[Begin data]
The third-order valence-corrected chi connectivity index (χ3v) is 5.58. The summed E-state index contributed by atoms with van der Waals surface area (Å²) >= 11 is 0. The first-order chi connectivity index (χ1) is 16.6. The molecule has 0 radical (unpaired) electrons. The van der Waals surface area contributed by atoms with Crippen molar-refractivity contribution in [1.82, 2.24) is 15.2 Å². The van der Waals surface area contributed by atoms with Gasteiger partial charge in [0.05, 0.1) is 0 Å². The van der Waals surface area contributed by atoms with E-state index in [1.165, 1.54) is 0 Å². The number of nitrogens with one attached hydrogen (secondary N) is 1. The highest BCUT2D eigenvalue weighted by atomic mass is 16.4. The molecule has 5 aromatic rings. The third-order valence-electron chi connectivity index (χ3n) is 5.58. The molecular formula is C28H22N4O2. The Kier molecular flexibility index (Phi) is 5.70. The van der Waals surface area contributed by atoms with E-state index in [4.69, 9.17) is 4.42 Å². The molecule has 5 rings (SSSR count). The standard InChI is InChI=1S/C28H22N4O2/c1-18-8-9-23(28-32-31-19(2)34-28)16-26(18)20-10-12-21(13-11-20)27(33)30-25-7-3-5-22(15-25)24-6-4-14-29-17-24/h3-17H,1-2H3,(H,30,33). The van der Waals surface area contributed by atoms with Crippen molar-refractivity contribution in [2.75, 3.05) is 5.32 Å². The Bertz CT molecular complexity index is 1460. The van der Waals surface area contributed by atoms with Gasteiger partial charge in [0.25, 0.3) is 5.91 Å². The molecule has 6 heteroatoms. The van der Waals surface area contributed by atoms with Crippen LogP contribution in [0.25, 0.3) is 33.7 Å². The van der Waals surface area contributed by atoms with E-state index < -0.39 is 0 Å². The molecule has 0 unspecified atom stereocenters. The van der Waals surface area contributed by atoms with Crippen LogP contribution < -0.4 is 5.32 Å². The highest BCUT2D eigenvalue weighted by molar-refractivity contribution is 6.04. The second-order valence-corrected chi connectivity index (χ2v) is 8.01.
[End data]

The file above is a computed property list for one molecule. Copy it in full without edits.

The third-order valence-corrected chi connectivity index (χ3v) is 5.58. The summed E-state index contributed by atoms with van der Waals surface area (Å²) >= 11 is 0. The first-order chi connectivity index (χ1) is 16.6. The molecule has 0 radical (unpaired) electrons. The van der Waals surface area contributed by atoms with Crippen molar-refractivity contribution in [1.82, 2.24) is 15.2 Å². The van der Waals surface area contributed by atoms with Gasteiger partial charge in [0.05, 0.1) is 0 Å². The van der Waals surface area contributed by atoms with E-state index in [1.165, 1.54) is 0 Å². The number of nitrogens with one attached hydrogen (secondary N) is 1. The highest BCUT2D eigenvalue weighted by atomic mass is 16.4. The molecule has 5 aromatic rings. The third-order valence-electron chi connectivity index (χ3n) is 5.58. The molecular formula is C28H22N4O2. The Kier molecular flexibility index (Phi) is 5.70. The van der Waals surface area contributed by atoms with E-state index in [4.69, 9.17) is 4.42 Å². The molecule has 5 rings (SSSR count). The standard InChI is InChI=1S/C28H22N4O2/c1-18-8-9-23(28-32-31-19(2)34-28)16-26(18)20-10-12-21(13-11-20)27(33)30-25-7-3-5-22(15-25)24-6-4-14-29-17-24/h3-17H,1-2H3,(H,30,33). The van der Waals surface area contributed by atoms with Crippen molar-refractivity contribution in [2.75, 3.05) is 5.32 Å². The Bertz CT molecular complexity index is 1460. The van der Waals surface area contributed by atoms with Gasteiger partial charge in [0.25, 0.3) is 5.91 Å². The molecule has 6 heteroatoms. The van der Waals surface area contributed by atoms with Crippen LogP contribution in [0.25, 0.3) is 33.7 Å². The van der Waals surface area contributed by atoms with E-state index < -0.39 is 0 Å². The molecule has 0 unspecified atom stereocenters. The van der Waals surface area contributed by atoms with Crippen LogP contribution < -0.4 is 5.32 Å². The highest BCUT2D eigenvalue weighted by molar-refractivity contribution is 6.04. The second-order valence-corrected chi connectivity index (χ2v) is 8.01.